Background: While sleep deprivation has been observed to precipitate mania, the relationship between sleep and resolution of mania is less well understood. We observed a rapid reversal of manic symptoms in several patients hospitalized for mania who slept many hours on Night 1 of hospitalization. We therefore undertook to study this relationship more systematically. Method: Charts for all patients admitted with a diagnosis of bipolar disorder, manic within a 2-year period were retrospectively reviewed. Patients were assigned to a group called 'rapid responders' if improvement in symptoms, as described in progress notes, was moderate by Day 2 of hospitalization. Patients were 'nonrapid responders' if improvement in symptoms was minimal or mild by Day 2. Sleep records, medications, and demographic data were obtained by researchers blind to the patients' response status on Day 2 of hospitalization. Results: Compared with the 27 patients who did not have a rapid response, the 7 rapid responders were significantly more likely to (1) be in a first manic episode, (2) have a stressor associated with the onset of mania, (3) sleep more hours the first night of hospitalization, and (4) spend fewer days in the hospital. Conclusion: The possibility is raised that sleep restoration might induce a rapid antimanic response in patients experiencing their first episode of mania. The clinical implications of a rapid reversal of mania-including a reduction in number of hospital days-are discussed.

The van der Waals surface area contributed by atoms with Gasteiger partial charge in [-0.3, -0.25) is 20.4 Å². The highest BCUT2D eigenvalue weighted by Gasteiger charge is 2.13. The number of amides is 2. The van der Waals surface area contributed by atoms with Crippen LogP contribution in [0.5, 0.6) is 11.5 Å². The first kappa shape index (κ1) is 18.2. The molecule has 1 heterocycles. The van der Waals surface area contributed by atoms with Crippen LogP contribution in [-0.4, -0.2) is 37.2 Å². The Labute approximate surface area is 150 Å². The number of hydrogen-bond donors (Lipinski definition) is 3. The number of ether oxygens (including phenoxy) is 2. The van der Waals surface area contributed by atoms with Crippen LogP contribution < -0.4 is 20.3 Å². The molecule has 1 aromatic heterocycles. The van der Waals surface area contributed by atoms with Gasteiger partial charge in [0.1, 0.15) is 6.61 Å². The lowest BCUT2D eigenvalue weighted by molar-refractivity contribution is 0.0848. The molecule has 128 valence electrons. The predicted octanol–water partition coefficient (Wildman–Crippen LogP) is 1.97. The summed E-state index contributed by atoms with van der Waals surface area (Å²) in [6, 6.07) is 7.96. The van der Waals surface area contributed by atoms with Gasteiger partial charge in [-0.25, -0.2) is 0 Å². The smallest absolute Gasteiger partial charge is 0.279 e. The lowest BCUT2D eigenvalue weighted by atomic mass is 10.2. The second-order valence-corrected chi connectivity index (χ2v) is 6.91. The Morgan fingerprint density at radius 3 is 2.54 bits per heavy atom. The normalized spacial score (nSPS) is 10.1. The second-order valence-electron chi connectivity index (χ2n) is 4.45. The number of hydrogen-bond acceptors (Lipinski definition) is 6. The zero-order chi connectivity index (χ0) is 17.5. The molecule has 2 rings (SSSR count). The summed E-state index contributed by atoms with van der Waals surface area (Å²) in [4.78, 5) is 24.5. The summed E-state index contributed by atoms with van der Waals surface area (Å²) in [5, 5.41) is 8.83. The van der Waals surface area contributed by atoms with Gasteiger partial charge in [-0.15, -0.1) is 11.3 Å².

|Original language||English (US)|
|Number of pages||4|
|Journal||Journal of Clinical Psychiatry|
|State||Published - Jan 1 1994|
ASJC Scopus subject areas
- Psychiatry and Mental health